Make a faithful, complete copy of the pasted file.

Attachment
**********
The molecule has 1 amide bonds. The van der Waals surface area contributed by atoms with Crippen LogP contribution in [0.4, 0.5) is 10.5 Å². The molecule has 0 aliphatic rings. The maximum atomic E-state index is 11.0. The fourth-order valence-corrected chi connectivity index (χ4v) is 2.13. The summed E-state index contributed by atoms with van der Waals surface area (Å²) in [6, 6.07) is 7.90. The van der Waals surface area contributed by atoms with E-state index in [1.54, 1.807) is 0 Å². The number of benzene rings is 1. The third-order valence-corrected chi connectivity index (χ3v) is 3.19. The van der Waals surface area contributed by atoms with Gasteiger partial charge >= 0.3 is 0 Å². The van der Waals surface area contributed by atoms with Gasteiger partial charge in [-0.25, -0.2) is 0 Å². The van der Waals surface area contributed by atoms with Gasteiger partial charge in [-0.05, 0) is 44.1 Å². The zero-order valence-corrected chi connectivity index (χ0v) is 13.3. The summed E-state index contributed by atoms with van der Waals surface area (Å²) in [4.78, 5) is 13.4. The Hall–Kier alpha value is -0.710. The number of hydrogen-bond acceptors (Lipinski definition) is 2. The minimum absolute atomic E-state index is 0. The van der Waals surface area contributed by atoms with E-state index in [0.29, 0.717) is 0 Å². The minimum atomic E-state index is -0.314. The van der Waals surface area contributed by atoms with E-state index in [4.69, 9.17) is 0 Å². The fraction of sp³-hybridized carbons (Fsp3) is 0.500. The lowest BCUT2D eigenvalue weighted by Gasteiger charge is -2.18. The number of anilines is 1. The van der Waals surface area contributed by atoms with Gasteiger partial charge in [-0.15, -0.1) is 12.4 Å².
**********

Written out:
The molecule has 1 amide bonds. The van der Waals surface area contributed by atoms with Crippen LogP contribution in [0.4, 0.5) is 10.5 Å². The molecule has 0 aliphatic rings. The maximum atomic E-state index is 11.0. The fourth-order valence-corrected chi connectivity index (χ4v) is 2.13. The summed E-state index contributed by atoms with van der Waals surface area (Å²) in [6, 6.07) is 7.90. The van der Waals surface area contributed by atoms with E-state index in [1.54, 1.807) is 0 Å². The number of benzene rings is 1. The third-order valence-corrected chi connectivity index (χ3v) is 3.19. The van der Waals surface area contributed by atoms with Gasteiger partial charge >= 0.3 is 0 Å². The van der Waals surface area contributed by atoms with Gasteiger partial charge in [-0.25, -0.2) is 0 Å². The van der Waals surface area contributed by atoms with Gasteiger partial charge in [-0.05, 0) is 44.1 Å². The zero-order valence-corrected chi connectivity index (χ0v) is 13.3. The summed E-state index contributed by atoms with van der Waals surface area (Å²) in [4.78, 5) is 13.4. The Hall–Kier alpha value is -0.710. The number of hydrogen-bond acceptors (Lipinski definition) is 2. The minimum absolute atomic E-state index is 0. The van der Waals surface area contributed by atoms with E-state index in [0.29, 0.717) is 0 Å². The minimum atomic E-state index is -0.314. The van der Waals surface area contributed by atoms with E-state index in [4.69, 9.17) is 0 Å². The fraction of sp³-hybridized carbons (Fsp3) is 0.500. The lowest BCUT2D eigenvalue weighted by Gasteiger charge is -2.18. The number of anilines is 1. The van der Waals surface area contributed by atoms with Gasteiger partial charge in [-0.15, -0.1) is 12.4 Å².